I’m disappointed, I’m not in the industry although am an IGDA member and help some of the SIG’s. I haven’t checked on the IGDA’s progress with QoL or their board members (or even the forum in an age).

I think they should be more accountable, this kind of thing where the board can have a divergent view from the actual organisation is just…well, it doesn’t make sense. There have been some good cases of the IGDA calling out people on statements in the past though.

I do however agree the IGDA isn’t a union (and being international would never be able to be one I bet). There is nothing they can practically do except try and persuade people, investigate the problem, provide proof and do PR – perhaps they need to do all of this much more.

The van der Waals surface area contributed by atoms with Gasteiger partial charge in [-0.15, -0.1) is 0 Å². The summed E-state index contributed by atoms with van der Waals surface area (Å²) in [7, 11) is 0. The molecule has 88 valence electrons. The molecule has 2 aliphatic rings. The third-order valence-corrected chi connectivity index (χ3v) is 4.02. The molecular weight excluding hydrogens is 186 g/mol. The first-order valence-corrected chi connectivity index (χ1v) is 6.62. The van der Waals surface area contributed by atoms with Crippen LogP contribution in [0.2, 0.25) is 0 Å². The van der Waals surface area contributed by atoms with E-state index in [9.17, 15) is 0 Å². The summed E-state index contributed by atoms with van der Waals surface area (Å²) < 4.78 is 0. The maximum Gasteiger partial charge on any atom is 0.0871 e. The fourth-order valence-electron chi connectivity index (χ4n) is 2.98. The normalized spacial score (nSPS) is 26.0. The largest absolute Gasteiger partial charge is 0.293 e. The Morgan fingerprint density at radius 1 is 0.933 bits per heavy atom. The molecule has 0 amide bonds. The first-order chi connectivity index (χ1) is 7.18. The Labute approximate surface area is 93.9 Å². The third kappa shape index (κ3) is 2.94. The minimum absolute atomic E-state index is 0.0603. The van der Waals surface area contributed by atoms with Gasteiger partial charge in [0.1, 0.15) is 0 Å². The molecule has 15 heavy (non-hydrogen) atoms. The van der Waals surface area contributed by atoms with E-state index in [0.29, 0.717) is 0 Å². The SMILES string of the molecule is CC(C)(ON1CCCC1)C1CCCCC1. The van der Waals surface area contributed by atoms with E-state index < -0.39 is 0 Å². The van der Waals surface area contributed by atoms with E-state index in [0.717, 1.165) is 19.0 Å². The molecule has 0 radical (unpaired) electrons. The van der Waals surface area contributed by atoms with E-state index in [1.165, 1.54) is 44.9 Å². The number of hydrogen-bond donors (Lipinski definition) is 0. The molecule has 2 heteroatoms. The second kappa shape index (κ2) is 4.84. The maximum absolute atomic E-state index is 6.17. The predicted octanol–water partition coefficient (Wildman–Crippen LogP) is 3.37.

I am not sure I’d have quit over not getting a board position. I would have pushed for more active involvement of IGDA members in the QoL issues, since you have said it seems to be backwards at times. Having any board minutes released to the organisation, and having the monthly newsletter stating any progress would be a good start. I’m going to be asking some questions at GDC I think, just as an outsider it seems a bit disturbing that it’s like this.

If things are not at least mentioned in the newsletter next month, let me know and I will make some noise about it.

I was at the event and was shocked at this panel… If I remember correctly I tried to ask a question about this and basically received a non answer.